Scottish meat processing company fined after employees lose fingers while making sausages

Both incidents happened with employees working on the sausage line.

A meat processing company has been fined £310,000 after two workers had their fingers cut off.

One incident involved a 37-year-old man working on the Lorne sausage processing line at what was then the Hall's of Scotland factory in Glenburn Road, Prestwick, on August 22 2016.

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The Crown Office said in a statement he had tried to clear a blockage by pushing the meat down into the mincer but lost part of his finger when it came into contact with the moving machinery.

Hamilton Sheriff Court, where the hearing happened
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Another incident on January 7 2019 at the factory, now run by Browns Manufacturing Limited, involved a 22-year-old who was mixing meat for cocktail sausages.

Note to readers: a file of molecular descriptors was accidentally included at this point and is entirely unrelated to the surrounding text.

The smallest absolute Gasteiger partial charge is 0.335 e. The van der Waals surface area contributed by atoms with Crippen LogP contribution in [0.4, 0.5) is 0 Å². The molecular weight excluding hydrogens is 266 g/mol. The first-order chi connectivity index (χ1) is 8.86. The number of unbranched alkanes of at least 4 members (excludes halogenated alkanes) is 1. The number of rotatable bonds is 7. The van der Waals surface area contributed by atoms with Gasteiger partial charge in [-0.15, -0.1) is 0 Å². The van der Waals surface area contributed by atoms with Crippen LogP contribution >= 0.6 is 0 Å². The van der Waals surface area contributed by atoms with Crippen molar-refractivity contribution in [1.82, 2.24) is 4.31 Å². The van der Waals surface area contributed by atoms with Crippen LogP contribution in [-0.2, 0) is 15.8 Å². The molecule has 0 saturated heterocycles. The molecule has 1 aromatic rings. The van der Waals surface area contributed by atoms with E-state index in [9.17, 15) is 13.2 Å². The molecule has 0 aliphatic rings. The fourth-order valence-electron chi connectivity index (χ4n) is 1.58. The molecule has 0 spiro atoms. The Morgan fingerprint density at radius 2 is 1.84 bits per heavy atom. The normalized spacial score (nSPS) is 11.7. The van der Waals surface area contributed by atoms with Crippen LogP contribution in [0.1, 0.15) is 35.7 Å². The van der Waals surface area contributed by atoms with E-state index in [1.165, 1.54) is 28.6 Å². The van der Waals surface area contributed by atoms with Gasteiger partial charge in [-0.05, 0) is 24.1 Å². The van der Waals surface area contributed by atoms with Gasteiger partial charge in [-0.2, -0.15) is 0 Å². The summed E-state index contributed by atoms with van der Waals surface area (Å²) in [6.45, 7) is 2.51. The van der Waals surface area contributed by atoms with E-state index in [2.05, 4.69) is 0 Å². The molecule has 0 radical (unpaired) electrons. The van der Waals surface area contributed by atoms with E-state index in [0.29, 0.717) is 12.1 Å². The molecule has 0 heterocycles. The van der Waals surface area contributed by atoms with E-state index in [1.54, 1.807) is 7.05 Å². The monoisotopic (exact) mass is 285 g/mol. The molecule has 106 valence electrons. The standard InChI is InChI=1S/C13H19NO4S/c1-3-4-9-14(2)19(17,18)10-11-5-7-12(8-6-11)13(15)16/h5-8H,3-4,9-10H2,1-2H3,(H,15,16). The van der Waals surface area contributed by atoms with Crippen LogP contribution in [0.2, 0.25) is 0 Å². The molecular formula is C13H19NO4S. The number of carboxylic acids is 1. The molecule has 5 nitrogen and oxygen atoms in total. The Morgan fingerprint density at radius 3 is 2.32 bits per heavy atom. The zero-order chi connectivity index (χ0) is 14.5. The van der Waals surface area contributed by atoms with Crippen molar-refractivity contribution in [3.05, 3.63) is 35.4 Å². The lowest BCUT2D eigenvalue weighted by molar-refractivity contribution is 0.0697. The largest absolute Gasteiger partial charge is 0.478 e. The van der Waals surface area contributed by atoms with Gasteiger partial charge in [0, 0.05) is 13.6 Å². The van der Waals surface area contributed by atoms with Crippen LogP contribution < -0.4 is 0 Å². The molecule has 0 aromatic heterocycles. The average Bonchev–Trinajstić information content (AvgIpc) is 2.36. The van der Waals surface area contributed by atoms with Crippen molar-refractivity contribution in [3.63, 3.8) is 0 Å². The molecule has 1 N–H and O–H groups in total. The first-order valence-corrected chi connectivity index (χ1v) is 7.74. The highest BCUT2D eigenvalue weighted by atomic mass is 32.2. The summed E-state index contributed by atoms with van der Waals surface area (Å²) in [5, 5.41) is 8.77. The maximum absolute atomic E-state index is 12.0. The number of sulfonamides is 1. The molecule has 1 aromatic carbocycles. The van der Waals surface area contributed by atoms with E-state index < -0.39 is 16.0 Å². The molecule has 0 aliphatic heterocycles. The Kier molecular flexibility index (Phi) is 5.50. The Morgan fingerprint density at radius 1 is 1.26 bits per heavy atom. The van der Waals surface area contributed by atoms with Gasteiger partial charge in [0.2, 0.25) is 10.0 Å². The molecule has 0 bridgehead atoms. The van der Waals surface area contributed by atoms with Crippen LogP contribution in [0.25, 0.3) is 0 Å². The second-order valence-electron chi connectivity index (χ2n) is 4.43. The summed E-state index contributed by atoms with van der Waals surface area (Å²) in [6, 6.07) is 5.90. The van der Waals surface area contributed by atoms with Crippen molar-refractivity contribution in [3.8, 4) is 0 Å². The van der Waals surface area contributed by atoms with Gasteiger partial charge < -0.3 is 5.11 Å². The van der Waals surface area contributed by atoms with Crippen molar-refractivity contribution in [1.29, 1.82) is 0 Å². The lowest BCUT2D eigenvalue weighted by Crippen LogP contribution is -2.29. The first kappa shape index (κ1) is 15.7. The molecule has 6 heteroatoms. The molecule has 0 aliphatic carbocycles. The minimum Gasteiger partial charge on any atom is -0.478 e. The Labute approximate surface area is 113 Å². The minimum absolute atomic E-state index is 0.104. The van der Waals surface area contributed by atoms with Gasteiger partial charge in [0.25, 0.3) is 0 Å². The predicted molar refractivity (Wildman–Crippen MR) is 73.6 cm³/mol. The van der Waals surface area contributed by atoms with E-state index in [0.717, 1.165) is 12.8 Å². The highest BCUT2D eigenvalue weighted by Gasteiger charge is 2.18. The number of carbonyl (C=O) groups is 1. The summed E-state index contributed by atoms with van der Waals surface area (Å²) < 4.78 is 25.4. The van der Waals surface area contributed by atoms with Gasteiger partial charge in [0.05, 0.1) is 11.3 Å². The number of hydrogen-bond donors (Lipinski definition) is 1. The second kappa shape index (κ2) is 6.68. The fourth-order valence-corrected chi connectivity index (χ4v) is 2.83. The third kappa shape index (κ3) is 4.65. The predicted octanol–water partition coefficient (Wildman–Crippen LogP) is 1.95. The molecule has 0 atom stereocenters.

He was moving it to the next machine in the process when he reached through a gap and got his hand caught in the revolving mixer.

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The man was taken to hospital and his middle finger had to be amputated, the Crown Office said in a statement.

He had to have physiotherapy and counselling for persistent nightmares after the incident.

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Hall's of Scotland/Browns Manufacturing Limited pleaded guilty at Hamilton Sheriff Court on Friday to failing to ensure the dangerous parts of the machinery were inaccessible and not providing training for their staff.

It was fined £120,00 for the 2016 incident and £190,000 for the 2019 incident.

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In both cases, the workers were not given sufficient training and safety measures were not in place.

The company has since made changes to both machines and updated its training procedures.

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Alistair Duncan, head of the health and safety investigation unit, said in a statement: "Both of these workers were left permanently disfigured by incidents that were foreseeable and easily avoided.

"Since these incidents, the company has installed guards and interlocks on these machines, as well as improved their training.

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"Hopefully this prosecution and the sentence will remind employers that failure to fulfil their obligations can have serious consequences."